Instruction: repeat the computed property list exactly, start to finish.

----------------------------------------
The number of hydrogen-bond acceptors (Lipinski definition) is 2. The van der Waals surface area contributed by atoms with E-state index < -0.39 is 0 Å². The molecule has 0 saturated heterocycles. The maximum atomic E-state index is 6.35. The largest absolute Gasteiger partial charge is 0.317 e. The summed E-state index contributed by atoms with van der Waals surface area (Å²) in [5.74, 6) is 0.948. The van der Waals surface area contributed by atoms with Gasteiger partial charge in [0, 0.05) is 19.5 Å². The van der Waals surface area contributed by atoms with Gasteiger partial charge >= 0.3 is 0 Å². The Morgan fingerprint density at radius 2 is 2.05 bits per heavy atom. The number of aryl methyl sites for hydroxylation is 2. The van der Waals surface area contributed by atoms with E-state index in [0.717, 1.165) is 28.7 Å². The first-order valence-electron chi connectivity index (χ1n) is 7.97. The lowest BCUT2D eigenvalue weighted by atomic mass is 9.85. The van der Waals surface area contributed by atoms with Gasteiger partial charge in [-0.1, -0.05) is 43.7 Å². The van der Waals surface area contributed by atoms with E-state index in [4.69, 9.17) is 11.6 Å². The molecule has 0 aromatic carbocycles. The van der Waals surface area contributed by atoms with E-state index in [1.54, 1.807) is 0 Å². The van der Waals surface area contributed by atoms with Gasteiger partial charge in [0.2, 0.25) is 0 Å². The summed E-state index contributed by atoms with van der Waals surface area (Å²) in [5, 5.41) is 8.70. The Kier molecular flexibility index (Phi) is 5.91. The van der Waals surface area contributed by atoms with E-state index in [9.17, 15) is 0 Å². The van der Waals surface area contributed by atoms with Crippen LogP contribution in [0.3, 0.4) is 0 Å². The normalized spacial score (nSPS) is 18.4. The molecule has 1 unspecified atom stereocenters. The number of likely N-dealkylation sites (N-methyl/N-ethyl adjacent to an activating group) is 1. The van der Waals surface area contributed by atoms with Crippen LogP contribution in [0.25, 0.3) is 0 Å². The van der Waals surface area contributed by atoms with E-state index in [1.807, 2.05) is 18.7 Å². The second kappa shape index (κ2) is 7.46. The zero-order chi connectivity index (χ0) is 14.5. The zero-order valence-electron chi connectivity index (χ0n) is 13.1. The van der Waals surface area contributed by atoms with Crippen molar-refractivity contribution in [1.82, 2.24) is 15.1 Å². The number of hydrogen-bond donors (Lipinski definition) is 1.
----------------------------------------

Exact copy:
The number of hydrogen-bond acceptors (Lipinski definition) is 2. The van der Waals surface area contributed by atoms with E-state index < -0.39 is 0 Å². The molecule has 0 saturated heterocycles. The maximum atomic E-state index is 6.35. The largest absolute Gasteiger partial charge is 0.317 e. The summed E-state index contributed by atoms with van der Waals surface area (Å²) in [5.74, 6) is 0.948. The van der Waals surface area contributed by atoms with Gasteiger partial charge in [0, 0.05) is 19.5 Å². The van der Waals surface area contributed by atoms with Gasteiger partial charge >= 0.3 is 0 Å². The Morgan fingerprint density at radius 2 is 2.05 bits per heavy atom. The number of aryl methyl sites for hydroxylation is 2. The van der Waals surface area contributed by atoms with E-state index in [0.717, 1.165) is 28.7 Å². The first-order valence-electron chi connectivity index (χ1n) is 7.97. The lowest BCUT2D eigenvalue weighted by atomic mass is 9.85. The van der Waals surface area contributed by atoms with Gasteiger partial charge in [-0.1, -0.05) is 43.7 Å². The van der Waals surface area contributed by atoms with E-state index in [4.69, 9.17) is 11.6 Å². The molecule has 0 aromatic carbocycles. The van der Waals surface area contributed by atoms with E-state index in [1.54, 1.807) is 0 Å². The van der Waals surface area contributed by atoms with Gasteiger partial charge in [0.2, 0.25) is 0 Å². The summed E-state index contributed by atoms with van der Waals surface area (Å²) in [5, 5.41) is 8.70. The Kier molecular flexibility index (Phi) is 5.91. The van der Waals surface area contributed by atoms with E-state index in [9.17, 15) is 0 Å². The van der Waals surface area contributed by atoms with Crippen LogP contribution in [0.3, 0.4) is 0 Å². The normalized spacial score (nSPS) is 18.4. The molecule has 1 unspecified atom stereocenters. The number of likely N-dealkylation sites (N-methyl/N-ethyl adjacent to an activating group) is 1. The van der Waals surface area contributed by atoms with Crippen LogP contribution in [0.25, 0.3) is 0 Å². The van der Waals surface area contributed by atoms with E-state index in [1.807, 2.05) is 18.7 Å². The second kappa shape index (κ2) is 7.46. The zero-order chi connectivity index (χ0) is 14.5. The zero-order valence-electron chi connectivity index (χ0n) is 13.1. The van der Waals surface area contributed by atoms with Crippen molar-refractivity contribution in [1.82, 2.24) is 15.1 Å². The number of hydrogen-bond donors (Lipinski definition) is 1.